Ultimate magazine theme for WordPress.

Mapesela revives Majoro ouster bid

  • threatens to disrupt budget discussions if no confidence motion against PM is not given priority

Bereng Mpaki

BASOTHO Patriotic Party (BPP) leader, Tefo Mapesela, has urged parliament to prioritise his no confidence motion against Prime Minister Moeketsi Majoro.

The combative Mokhotlong legislator, who served in Dr Majoro’s cabinet from May 2020 until his unceremonial dismissal in April 2021, has even threatened to disrupt the National Assembly’s upcoming deliberations on the budget if his motion to oust the premier is not prioritised.

Mr Mapesela made the threats in parliament on Thursday while reacting to the postponement of the 2022/23 budget speech. The Deputy Speaker of the National Assembly, Lebohang Ramohlanka, had announced that Finance Minister Thabo Sophonea’s budget speech had been postponed to 25 February 2022. It had initially been slated for 23 February 2022.

Reacting to the news of the postponement, Mr Mapesela said Dr Majoro’s administration should not be entrusted with handling the budget while there was a pending motion of no confidence against it.

“There is a pending no confidence motion I have filed against Moeketsi Majoro’s administration,” Mr Mapesela said.

“That motion should come before the house for debate as soon as possible and that means no other business should be considered before that.

“I cannot entrust a government that I have no confidence in with handling the national budget. The budget should not be discussed before that motion. Do not disrespect us like that.

“Debate on the motion was shelved due to the secret ballot case that I had filed in the courts of law. But now that I lost that case, there is no reason why the no confidence motion should not be discussed and I am saying it should be prioritised before any other business of the house,” the fiery legislator added.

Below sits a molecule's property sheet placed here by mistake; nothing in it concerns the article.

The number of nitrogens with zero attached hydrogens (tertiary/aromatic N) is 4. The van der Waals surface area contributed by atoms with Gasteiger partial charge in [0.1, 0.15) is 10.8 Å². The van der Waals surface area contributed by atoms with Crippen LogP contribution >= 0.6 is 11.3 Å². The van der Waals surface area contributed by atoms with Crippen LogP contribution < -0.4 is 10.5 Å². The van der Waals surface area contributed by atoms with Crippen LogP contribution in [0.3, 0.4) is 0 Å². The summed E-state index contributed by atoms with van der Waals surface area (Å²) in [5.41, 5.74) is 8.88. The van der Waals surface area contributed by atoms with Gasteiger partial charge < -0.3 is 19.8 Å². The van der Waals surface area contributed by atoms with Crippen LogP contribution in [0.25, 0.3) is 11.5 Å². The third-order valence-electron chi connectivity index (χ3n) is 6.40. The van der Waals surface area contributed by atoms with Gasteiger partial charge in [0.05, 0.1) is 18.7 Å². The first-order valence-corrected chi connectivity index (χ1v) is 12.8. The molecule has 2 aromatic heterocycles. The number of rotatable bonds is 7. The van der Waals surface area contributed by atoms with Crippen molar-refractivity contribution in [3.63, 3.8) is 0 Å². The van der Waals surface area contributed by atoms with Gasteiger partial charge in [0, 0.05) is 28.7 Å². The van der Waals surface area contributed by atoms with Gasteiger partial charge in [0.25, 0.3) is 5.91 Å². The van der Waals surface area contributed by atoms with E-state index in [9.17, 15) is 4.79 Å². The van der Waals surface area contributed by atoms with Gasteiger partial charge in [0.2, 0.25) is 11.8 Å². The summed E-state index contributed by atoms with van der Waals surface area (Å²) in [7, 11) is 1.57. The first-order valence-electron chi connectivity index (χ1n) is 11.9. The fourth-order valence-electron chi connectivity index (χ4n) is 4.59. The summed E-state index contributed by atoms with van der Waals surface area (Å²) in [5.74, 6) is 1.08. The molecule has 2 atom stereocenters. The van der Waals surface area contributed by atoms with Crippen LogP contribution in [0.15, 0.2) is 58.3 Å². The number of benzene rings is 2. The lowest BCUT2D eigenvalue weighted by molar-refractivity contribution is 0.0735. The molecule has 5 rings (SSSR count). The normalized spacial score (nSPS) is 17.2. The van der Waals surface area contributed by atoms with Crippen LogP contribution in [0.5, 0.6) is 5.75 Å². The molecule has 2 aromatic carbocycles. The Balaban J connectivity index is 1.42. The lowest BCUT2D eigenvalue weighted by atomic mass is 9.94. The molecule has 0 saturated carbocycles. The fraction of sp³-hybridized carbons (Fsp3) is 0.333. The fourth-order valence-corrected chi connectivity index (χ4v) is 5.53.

Mr Ramohlanka then assured Mr Mapesela that his motion would be debated once due processes had been completed.

Mr Mapesela filed the no confidence motion in August 2021.  It was seconded by Alliance of Democrats (AD) MP Kose Makoa. Mr Mapesela had followed it up with another motion for a secret ballot in September 2021.

On 10 September 2021, the Speaker of the National Assembly, Sephiri Motanyane, told parliamentarians that although he had approved the no confidence motion against Dr Majoro, voting would not be through secret ballot as proposed by Mr Mapesela in the interests of “transparency” and “openness”.

Dissatisfied with Mr Motanyane’s decision, Messrs Mapesela and Makoa on 14 September 2021 petitioned the Constitutional Court for an order to allow MPs to vote secretly, arguing that it was their constitutional right to do so.

Messrs Mapesela and Makoa argued that the no confidence motion should be determined via a secret ballot to allow parliamentarians to freely vote without fear of repercussions.

They accused Dr Majoro of using the national security agencies to “intimidate” his All Basotho Convention (ABC) MPs who were allegedly in support of the no confidence motion.

They also accused Dr Majoro of violating the constitution and failing to govern in a transparent manner.

Mr Mapesela said Lesotho’s National Assembly subscribes to principles, practices and procedures of members of parliament in the Southern African Development Community (SADC), the Commonwealth Parliamentary Association (CPA) and Inter-Parliamentary Union (IPU) “a substantial majority of which recognise and use secret ballot in motions of no confidence in special circumstances”.

Their application was first heard on 16 November 2021 by Justices Sakoane Sakoane (presiding judge), Molefi Makara and Polo Banyane.

In the 4 February 2022 judgement, Justice Sakoane said they had dismissed the application on the grounds that there was no law in Lesotho which provided for a secret parliamentary ballot.

Only when parliament had enacted laws to provide for secret ballots to govern its proceedings, would MPs be allowed to vote in secret. In the absence of such laws, Mr Motanyane could not be blamed for refusing to order a secret ballot, Justice Sakoane said.

Even if it is tabled and voted upon, it is highly unlikely that the motion will succeed. This as the major political parties like Deputy Prime Minister Mathibeli Mokhothu’s Democratic Congress (DC), Professor Nqosa Mahao’s Basotho Action Party (BAP), Development Planning Minister Selibe Mochoboroane’s Movement for Economic Change (MEC) and Small Business Minister Machesetsa Mofomobe’s Basotho National Party (BNP) have all said they will not support any plans to oust Dr Majoro.

Despite being recalled by his own All Basotho Convention (ABC)’s national executive committee (NEC) on 2 December 2021 and losing the ABC leadership election last month, Dr Majoro still commands significant support within the ABC. He polled 609 votes to eventual winner, Nkaku Kabi’s 723. This means that he only lost the leadership by 114 votes.

Taken together with major political parties’ votes, his support within the ABC should be enough to enable him to cling onto his post until the elections which are due anytime from September 2022.


Comments are closed.